1. 1 2 3 4 5 "Anorectal Fistula". MERCK MANUAL Consumer Version. Retrieved 2016-06-27.
  2. 1 2 "Anorectal sinuses and fistulae". Retrieved 2016-07-03.
  3. 1 2 3 4 5 6 "Colorectal Surgery - Anal Fistula". Retrieved 2016-07-03.
  4. 1 2 Mappes, H. J.; Farthmann, E. H. (2001-01-01). Anal abscess and fistula. Zuckschwerdt.
  5. 1 2 3 4 Parks, A. G.; Gordon, P. H.; Hardcastle, J. D. (1976-01-01). "A classification of fistula-in-ano". The British Journal of Surgery. 63 (1): 1–12. doi:10.1002/bjs.1800630102. ISSN 0007-1323. PMID 1267867.
  6. 1 2 3 4 5 Shawki, Sherief; Wexner, Steven D (2011-07-28). "Idiopathic fistula-in-ano". World Journal of Gastroenterology : WJG. 17 (28): 3277–3285. doi:10.3748/wjg.v17.i28.3277. ISSN 1007-9327. PMC 3160530Freely accessible. PMID 21876614.
  7. Hippocrates, "On Fistulae", translation by Francis Adams, Internet Classics Archive, Massachusetts Institute of Technology.
  8. Garg P, Song J, Bhatia A, Kalia H, Menon GR (October 2010). "The efficacy of anal fistula plug in fistula-in-ano: a systematic review". Colorectal Dis. 12 (10): 965–70. doi:10.1111/j.1463-1318.2009.01933.x. PMID 19438881.
  9. Rojanasakul A (September 2009). "LIFT procedure: a simplified technique for fistula-in-ano". Tech Coloproctol. 13 (3): 237–40. doi:10.1007/s10151-009-0522-2. PMID 19636496.
  10. Rojanasakul A, Pattanaarun J, Sahakitrungruang C, Tantiphlachiva K (March 2007). "Total anal sphincter saving technique for fistula-in-ano; the ligation of intersphincteric fistula tract". J Med Assoc Thai. 90 (3): 581–6. PMID 17427539.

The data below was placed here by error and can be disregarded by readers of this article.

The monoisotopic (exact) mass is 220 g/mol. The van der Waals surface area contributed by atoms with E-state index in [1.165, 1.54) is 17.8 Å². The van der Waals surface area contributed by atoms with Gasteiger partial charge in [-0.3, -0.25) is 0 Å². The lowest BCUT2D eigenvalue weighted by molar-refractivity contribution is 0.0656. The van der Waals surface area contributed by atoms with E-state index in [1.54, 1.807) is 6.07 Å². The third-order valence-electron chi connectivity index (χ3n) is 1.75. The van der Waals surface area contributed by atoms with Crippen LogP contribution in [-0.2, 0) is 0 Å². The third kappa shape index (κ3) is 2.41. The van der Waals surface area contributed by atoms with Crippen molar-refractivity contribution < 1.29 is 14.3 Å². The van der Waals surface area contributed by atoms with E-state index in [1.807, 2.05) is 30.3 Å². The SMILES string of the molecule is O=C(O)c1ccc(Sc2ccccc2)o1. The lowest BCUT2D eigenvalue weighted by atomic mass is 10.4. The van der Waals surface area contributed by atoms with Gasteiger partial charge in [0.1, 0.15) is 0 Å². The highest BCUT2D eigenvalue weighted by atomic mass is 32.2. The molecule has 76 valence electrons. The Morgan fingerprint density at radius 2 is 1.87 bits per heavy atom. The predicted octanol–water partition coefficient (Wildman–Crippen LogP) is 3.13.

11. van Onkelen, RS; Gosselink, MP; Schouten, WR (February 2012). "Is it possible to improve the outcome of transanal advancement flap repair for high transsphincteric fistulas by additional ligation of the intersphincteric fistula tract?". Diseases of the colon and rectum. 55 (2): 163–6. doi:10.1097/DCR.0b013e31823c0f74. PMID 22228159.
  12. Prosst RL, Herold A, Joos AK, Bussen D, Wehrmann M, Gottwald T, Schurr MO (September 2012). "The anal fistula claw: the OTSC clip for anal fistula closure". Colorectal Dis. 14 (9): 1112–7. doi:10.1111/j.1463-1318.2011.02902.x. PMID 22122680.
  13. Prosst RL, Ehni W (July 2012). "The OTSC Proctology clip system for anorectal fistula closure: the 'anal fistula claw': case report". Minim Invasive Ther Allied Technol. 21 (4): 307–12. doi:10.3109/13645706.2012.692690. PMID 22657572.
  14. Prosst RL, Ehni W, Joos AK (September 2013). "The OTSC Proctology clip system for anal fistula closure: first prospective clinical data". Minim Invasive Ther Allied Technol. 22 (5): 255–9. doi:10.3109/13645706.2013.826675. PMID 23971828.
  15. Mennigen R, Laukötter M, Senninger N, Rijcken E (April 2015). "The OTSC(®) proctology clip system for the closure of refractory anal fistulas". Tech Coloproctol. 19 (4): 241–6. doi:10.1007/s10151-015-1284-7. PMID 25715788.
  16. Garg P, Garg M (7 April 2015). "PERFACT procedure: a new concept to treat highly complex anal fistula". World J Gastro. 21 (13): 4020–9. doi:10.3748/wjg.v21.i13.4020. PMID 25852290.